Russia has warned of the risk of a "new world war" in the Middle East after US ally Saudi Arabia said it was "ready" to deploy ground troops in Syria. Russian Prime Minister Dimitry Medvedev urged all parties involved in the Syrian civil war to come together to negotiate permanent peace, even as a broad ceasefire was agreed upon.
The comments came hours before US Secretary of State John Kerry and Russian Foreign Minister Sergei Lavrov announced that they had agreed to implement a nationwide ceasefire in the country within one week. The ceasefire would not apply to the conflict against jihadist groups such as the al-Nusra Front and Islamic State (Isis).
"The Americans and our Arab partners must think hard about this – do they want a permanent war?" Medvedev was quoted as saying by Germany's Handelsblatt newspaper. "All sides must be forced to the negotiating table instead of sparking a new world war."
Syrian regime forces – backed by Russian air strikes – have made gains in rebel-held parts of Aleppo province over the past week, with aid agencies warning that the renewed fighting had sparked an acute humanitarian crisis. US State Department deputy spokesman Mark Toner alleged that the five-year conflict was being "exacerbated" by Russian support for Syrian President Bashar al-Assad.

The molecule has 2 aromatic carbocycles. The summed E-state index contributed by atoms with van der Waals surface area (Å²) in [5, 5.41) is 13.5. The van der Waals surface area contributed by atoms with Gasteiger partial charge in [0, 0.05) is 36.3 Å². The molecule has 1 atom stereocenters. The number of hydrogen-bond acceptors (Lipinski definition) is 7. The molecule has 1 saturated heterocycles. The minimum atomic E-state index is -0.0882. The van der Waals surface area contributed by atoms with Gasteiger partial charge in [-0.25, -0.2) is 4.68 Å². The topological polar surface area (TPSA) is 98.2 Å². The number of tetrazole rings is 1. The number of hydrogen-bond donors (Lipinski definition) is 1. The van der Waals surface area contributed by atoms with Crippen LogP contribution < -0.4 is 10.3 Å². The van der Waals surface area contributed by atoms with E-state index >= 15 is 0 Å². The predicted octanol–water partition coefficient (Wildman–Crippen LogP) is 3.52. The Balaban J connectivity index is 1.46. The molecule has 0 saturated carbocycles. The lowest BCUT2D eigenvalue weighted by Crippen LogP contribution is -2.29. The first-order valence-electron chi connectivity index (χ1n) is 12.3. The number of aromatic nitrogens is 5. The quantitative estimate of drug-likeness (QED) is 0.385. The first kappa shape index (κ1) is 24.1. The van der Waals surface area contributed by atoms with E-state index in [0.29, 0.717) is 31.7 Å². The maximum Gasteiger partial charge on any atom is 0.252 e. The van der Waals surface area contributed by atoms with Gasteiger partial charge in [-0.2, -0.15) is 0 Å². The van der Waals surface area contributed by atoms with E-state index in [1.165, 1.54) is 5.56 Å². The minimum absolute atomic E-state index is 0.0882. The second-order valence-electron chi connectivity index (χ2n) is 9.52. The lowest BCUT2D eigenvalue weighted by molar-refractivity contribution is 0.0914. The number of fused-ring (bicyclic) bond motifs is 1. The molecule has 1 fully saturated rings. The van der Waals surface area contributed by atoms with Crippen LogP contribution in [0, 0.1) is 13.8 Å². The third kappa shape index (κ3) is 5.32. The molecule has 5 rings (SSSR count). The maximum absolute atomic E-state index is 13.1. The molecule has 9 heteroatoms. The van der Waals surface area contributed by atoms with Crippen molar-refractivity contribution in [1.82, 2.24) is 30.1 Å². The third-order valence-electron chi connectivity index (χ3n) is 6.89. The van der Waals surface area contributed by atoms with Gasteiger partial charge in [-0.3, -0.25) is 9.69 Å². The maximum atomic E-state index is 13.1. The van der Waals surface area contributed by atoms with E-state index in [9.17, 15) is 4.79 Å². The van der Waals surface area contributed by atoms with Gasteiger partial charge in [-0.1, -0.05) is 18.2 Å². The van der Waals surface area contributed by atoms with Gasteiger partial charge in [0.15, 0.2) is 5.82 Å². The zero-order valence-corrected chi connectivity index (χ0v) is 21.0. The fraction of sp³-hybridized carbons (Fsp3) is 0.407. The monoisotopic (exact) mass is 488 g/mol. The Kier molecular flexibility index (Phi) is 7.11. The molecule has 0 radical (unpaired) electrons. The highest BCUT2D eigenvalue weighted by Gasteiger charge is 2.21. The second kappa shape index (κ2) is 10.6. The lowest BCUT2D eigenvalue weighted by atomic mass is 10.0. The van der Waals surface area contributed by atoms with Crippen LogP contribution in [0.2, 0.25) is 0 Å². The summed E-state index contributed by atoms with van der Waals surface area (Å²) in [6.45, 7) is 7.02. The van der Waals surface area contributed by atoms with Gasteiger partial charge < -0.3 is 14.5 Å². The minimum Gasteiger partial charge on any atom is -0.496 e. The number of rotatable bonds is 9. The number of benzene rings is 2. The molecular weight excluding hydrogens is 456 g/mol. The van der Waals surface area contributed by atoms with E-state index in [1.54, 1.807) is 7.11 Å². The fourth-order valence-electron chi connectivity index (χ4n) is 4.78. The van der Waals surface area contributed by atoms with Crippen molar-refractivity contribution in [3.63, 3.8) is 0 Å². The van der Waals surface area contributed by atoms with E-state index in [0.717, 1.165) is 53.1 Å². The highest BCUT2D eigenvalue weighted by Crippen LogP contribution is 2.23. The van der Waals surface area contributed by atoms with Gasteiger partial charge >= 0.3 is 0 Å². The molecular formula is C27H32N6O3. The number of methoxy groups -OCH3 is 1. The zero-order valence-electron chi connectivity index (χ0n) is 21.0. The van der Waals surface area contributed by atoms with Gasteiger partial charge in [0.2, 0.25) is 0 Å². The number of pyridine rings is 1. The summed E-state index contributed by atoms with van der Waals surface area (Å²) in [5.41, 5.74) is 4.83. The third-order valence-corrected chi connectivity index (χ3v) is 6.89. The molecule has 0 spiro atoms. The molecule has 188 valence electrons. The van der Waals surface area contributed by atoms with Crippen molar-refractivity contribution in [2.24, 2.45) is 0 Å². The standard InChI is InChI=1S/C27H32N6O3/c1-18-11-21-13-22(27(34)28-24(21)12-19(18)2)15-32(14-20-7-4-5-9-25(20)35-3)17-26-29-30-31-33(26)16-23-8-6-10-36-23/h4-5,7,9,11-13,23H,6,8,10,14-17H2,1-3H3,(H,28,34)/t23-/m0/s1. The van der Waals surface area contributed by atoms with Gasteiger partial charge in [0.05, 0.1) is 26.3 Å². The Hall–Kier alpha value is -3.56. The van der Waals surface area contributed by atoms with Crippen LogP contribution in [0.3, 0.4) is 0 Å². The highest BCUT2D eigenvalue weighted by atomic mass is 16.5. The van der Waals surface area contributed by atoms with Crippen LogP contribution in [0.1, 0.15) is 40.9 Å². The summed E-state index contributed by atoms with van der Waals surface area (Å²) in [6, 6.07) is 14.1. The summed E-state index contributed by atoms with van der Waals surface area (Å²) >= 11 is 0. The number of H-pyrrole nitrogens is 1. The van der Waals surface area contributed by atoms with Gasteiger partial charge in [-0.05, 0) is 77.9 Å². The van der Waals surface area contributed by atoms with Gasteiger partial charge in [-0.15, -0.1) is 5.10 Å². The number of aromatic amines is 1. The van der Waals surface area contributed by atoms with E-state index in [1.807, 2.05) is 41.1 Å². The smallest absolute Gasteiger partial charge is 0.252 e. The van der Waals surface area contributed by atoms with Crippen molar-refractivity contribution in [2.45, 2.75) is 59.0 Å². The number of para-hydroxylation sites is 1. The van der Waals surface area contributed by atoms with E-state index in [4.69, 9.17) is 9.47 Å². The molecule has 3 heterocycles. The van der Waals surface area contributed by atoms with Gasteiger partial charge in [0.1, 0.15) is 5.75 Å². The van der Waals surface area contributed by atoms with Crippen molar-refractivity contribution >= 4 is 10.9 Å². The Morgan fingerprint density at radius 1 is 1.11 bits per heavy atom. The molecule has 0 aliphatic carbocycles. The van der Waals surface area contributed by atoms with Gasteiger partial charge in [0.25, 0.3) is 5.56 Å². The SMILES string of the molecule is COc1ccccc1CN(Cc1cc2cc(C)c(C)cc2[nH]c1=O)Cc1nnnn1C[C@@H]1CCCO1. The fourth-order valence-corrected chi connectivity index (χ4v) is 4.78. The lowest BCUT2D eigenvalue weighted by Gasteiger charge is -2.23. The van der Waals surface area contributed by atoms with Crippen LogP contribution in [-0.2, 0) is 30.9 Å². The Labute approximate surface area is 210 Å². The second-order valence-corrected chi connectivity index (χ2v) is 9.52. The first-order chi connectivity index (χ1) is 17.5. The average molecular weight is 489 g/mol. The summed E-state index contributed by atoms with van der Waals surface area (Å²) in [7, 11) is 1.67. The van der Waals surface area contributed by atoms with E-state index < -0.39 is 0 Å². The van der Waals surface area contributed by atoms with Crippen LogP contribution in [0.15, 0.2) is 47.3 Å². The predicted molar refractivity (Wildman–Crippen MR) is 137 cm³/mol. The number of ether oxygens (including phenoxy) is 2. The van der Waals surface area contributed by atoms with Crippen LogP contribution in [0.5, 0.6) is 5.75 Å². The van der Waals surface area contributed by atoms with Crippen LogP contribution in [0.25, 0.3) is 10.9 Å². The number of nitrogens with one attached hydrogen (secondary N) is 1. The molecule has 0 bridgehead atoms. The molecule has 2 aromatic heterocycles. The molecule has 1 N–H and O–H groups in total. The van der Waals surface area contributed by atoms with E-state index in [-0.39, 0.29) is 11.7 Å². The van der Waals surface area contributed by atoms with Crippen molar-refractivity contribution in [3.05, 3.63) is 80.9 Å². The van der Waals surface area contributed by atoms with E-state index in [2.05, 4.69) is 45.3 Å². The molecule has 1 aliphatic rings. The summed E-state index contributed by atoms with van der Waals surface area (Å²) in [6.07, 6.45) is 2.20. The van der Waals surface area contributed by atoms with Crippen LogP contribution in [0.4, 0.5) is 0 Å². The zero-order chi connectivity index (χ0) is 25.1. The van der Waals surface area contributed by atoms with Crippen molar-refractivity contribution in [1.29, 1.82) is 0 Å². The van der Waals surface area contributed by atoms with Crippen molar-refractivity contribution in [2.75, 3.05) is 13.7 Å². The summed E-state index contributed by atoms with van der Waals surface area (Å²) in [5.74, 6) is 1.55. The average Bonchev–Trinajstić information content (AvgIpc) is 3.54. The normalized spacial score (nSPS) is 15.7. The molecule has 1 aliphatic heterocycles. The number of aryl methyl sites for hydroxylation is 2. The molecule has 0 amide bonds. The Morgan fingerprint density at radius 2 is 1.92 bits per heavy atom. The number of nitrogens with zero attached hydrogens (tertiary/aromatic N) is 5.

"Let's be very clear that it has been Russian support for the Assad regime over the past months and most recently on the siege on Aleppo that has exacerbated, intensified the conflict and put the political process in jeopardy," Toner said. "And so I understand [Medvedev's] concerns, but I would also say if that is Russia's concern, then they should look at what they're doing to support the Assad regime."
Earlier, a Saudi military spokesman said Riyadh's decision to commit ground troops in Syria to fight IS (Daesh) was "final" and "irreversible". Brigadier General Ahmed Al-Assiri told Al Arabiya that the Saudi military was "ready" to assist the US-led coalition, but that its coalition partners had to give the green light before ground forces could be deployed. "We are representing Saudi's [decision] only," he said.
The five-year Syrian civil war has claimed the lives of more than 250,000 people. An estimated 4.5 million people have fled the country and some 6.5 million have been internally displaced.